“Big or small, you are all like Costa Rica, without an army to defend your borders against climate change. It means we are all at the mercy of the international system’s collective ability to keep peace vis-a-vis climate change. It’s time we do just that.”
Such was the mic-dropping closure of Costa Rica’s Foreign Ministry Manuel González during his intervention in the high-level meeting of the Climate Vulnerable Forum (CVF), a relatively young but strinkingly mature forum composed of developing countries from Africa, Asia and Latin America.
González is true. It doesn’t matter if we manage to exponentially multiply our economic output during the following decades: if the parties of the United Nations Framework Convention on Climate Change fail to address the global warming during this year’s summit and our emissions are not properly reduced, little else matters. (He also made a reference to the country’s lack of an army, which forces it to rely on international law).
What’s this Forum? It defines itself as a “an international partnership of countries highly vulnerable to a warming planet” that serves “as a South-South cooperation platform for participating governments to act together to deal with global climate change”.
Long story short: it’s a very diverse group of countries from around the world, surely among the most vulnerable, but that’s not the crucial link. Rather, it’s their willigness to make their own effort to fight climate change.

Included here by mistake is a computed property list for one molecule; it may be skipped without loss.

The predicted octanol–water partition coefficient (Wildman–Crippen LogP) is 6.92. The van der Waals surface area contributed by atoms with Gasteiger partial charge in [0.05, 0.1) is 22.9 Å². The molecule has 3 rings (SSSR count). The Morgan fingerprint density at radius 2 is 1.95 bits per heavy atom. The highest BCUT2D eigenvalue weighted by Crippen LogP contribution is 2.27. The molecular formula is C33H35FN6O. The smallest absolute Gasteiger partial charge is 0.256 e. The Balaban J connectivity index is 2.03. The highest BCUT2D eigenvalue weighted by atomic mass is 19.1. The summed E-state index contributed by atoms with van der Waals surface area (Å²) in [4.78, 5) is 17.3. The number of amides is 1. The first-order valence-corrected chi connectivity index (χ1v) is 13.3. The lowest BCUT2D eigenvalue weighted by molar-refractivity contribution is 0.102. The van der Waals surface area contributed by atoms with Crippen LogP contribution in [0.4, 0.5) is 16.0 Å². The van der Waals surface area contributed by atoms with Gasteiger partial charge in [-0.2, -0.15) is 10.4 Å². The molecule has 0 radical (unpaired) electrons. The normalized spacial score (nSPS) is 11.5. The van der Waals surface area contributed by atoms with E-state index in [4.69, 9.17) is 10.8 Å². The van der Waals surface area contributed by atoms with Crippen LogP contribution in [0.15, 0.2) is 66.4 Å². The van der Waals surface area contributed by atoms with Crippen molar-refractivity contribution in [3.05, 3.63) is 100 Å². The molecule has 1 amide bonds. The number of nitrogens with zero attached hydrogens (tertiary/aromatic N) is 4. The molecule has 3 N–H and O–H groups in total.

The CVF’s signal is strong. These are relatively small and developing countries, definitely not rich nor responsible for the historical emissions of greenhouse gases in the atmosphere, but neither willing to pasively wait until the world warms, sea rises and their people suffer even more. So they are standing up and doing their things on their own.
And stand up against whomever. For these nations, it doesn’t matter if emissions come from a world superpower or from an emerging economy: carbon dioxide will make them vulnerable, disregard on who freed it in the first place.
The group was initially composed of Afghanistan, Bangladesh, Barbados, Bhutan, Costa Rica, Ethiopia, Ghana, Kenya, Kiribati, Madagascar, Maldives, Nepal, Philippines, Rwanda, Saint Lucia, Tanzania, Timor-Leste, Tuvalu, Vanuatu and Vietnam. New members are being accepted during COP21.
The group, however, received a hard comment from UNFCCC Secretary General, who praised its ideal but urged to transform their collective efforts into something concrete within the negotiations.
“I don’t see the countries around this table working in a coordinated and articulate manner for the Paris Agreement”, said Figuere